Defendants also move to dismiss ISC's equitable estoppel claim, arguing that the alleged promise was too indefinite to support a claim. "Equitable estoppel arises when a party, by his words or conduct, reasonably induces another to rely on his representation and, as a result of that reliance, the other changes his position to his injury." Estate of Besinger v. Village of Carpentersville, 258 Ill. App. 3d 218, 630 N.E.2d 178, 188, 196 Ill. Dec. 481 (Ill. App. Ct.), app. denied, 156 Ill. 2d 557, 202 Ill. Dec. 920, 638 N.E.2d 1114 (Ill. 1994). Essentially, ISC claims that defendants induced it to develop and manufacture new products in reliance on the promise of future sales to them, and thus Fleetguard and Cummins should be estopped to deny the existence of the contract. These allegations are sufficient to state a claim for equitable estoppel, and there is no need for the sort of definiteness that is required to assert a claim for promissory estoppel. Cf. Demos v. National Bank of Greece, 209 Ill. App. 3d 655, 567 N.E.2d 1083, 1088, 153 Ill. Dec. 856 (Ill. App. Ct. 1991) (promissory estoppel claim dismissed because alleged promise was too indefinite to be enforceable). Moreover, the failure of plaintiff's fraud claim does not necessarily preclude an equitable estoppel claim. See Ceres Illinois, Inc. v. Illinois Scrap Processing, 114 Ill. 2d 133, 500 N.E.2d 1, 7, 102 Ill. Dec. 379 (Ill. 1986) (representation need not be "fraudulent in the strict legal sense or done with an intent to mislead or deceive" in order to be actionable under equitable estoppel) (quotation omitted). Accordingly, defendants' motion to dismiss ISC's equitable estoppel claim is denied.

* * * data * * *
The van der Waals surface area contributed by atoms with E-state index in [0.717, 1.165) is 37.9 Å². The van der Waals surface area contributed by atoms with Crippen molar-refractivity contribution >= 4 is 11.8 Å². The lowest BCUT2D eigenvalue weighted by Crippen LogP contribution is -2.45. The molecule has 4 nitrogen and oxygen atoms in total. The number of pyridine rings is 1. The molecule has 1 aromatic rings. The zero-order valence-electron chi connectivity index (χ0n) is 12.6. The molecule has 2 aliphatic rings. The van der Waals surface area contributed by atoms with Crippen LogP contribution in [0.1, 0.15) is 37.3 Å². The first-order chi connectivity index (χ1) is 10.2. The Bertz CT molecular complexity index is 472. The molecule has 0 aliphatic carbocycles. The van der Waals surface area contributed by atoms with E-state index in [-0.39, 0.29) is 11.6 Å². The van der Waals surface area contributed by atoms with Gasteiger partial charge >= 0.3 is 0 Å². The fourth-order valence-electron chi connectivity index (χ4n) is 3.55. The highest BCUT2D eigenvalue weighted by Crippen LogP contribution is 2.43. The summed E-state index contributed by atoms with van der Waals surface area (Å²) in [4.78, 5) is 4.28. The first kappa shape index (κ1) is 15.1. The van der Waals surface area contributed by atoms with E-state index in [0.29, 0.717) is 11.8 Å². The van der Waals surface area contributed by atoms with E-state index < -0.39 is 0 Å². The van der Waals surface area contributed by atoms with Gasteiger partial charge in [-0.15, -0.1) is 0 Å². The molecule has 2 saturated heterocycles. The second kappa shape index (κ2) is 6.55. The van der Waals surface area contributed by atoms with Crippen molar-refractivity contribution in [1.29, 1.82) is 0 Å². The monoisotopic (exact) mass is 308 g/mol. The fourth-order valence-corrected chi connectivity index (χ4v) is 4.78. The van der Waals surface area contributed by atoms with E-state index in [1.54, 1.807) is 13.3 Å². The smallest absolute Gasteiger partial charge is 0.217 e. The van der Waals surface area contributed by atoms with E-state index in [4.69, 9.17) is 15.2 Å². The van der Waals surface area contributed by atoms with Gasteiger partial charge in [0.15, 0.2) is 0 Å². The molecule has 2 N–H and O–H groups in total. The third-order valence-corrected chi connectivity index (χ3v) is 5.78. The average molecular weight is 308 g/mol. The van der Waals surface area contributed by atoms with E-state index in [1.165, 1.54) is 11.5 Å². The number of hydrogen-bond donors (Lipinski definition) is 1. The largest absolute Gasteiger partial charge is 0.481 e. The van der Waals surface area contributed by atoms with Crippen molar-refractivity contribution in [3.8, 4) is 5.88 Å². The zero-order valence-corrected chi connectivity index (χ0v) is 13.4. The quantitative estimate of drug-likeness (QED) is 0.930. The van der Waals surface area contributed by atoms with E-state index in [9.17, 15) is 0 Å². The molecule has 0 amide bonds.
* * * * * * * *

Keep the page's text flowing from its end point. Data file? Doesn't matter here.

III. Motion to Strike Under Rule 8

 Defendants also move separately to strike the remaining counts in complaint as violative of Rule 8. In pertinent part, Rule 8 requires a plaintiff to include in his complaint a 'short and plain statement of the claim showing that [he] is entitled to relief," Fed. R. Civ. P. 8(a)(2), and to insure that "each averment of [his] pleading[s] [is] simple, concise, and direct." Fed. R. Civ. P. 8(e)(1). Failure to comply with the requirements of Rule 8 may justify dismissal, albeit usually without prejudice. See Hartz v. Friedman, 919 F.2d 469, 471 (7th Cir. 1990); Salahuddin v. Cuomo, 861 F.2d 40, 42 (2d Cir. 1988).